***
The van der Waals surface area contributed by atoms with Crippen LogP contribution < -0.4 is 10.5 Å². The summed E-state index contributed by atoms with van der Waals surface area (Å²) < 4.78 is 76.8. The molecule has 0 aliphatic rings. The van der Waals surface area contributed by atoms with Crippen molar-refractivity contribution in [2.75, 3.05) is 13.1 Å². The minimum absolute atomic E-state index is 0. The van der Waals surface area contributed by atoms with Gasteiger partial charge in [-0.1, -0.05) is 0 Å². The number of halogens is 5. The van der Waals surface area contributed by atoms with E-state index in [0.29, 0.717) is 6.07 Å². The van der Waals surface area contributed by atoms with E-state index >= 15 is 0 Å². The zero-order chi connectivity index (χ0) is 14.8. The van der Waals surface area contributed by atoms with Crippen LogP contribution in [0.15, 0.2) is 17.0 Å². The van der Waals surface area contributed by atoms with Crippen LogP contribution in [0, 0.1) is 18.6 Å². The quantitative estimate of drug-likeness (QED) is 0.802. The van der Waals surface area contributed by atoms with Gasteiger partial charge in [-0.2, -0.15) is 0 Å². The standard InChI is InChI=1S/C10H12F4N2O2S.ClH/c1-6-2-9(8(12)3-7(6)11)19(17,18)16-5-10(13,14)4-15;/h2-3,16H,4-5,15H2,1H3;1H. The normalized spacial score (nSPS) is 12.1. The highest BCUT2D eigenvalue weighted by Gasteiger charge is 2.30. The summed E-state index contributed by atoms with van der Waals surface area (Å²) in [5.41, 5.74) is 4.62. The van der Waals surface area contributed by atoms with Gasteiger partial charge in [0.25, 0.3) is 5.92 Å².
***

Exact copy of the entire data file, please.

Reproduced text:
The van der Waals surface area contributed by atoms with Crippen LogP contribution < -0.4 is 10.5 Å². The summed E-state index contributed by atoms with van der Waals surface area (Å²) < 4.78 is 76.8. The molecule has 0 aliphatic rings. The van der Waals surface area contributed by atoms with Crippen molar-refractivity contribution in [2.75, 3.05) is 13.1 Å². The minimum absolute atomic E-state index is 0. The van der Waals surface area contributed by atoms with Gasteiger partial charge in [-0.1, -0.05) is 0 Å². The number of halogens is 5. The van der Waals surface area contributed by atoms with E-state index in [0.29, 0.717) is 6.07 Å². The van der Waals surface area contributed by atoms with E-state index >= 15 is 0 Å². The zero-order chi connectivity index (χ0) is 14.8. The van der Waals surface area contributed by atoms with Crippen LogP contribution in [0.15, 0.2) is 17.0 Å². The van der Waals surface area contributed by atoms with Crippen LogP contribution in [0, 0.1) is 18.6 Å². The quantitative estimate of drug-likeness (QED) is 0.802. The van der Waals surface area contributed by atoms with Gasteiger partial charge in [-0.2, -0.15) is 0 Å². The standard InChI is InChI=1S/C10H12F4N2O2S.ClH/c1-6-2-9(8(12)3-7(6)11)19(17,18)16-5-10(13,14)4-15;/h2-3,16H,4-5,15H2,1H3;1H. The normalized spacial score (nSPS) is 12.1. The highest BCUT2D eigenvalue weighted by Gasteiger charge is 2.30. The summed E-state index contributed by atoms with van der Waals surface area (Å²) in [5.41, 5.74) is 4.62. The van der Waals surface area contributed by atoms with Gasteiger partial charge in [0.25, 0.3) is 5.92 Å².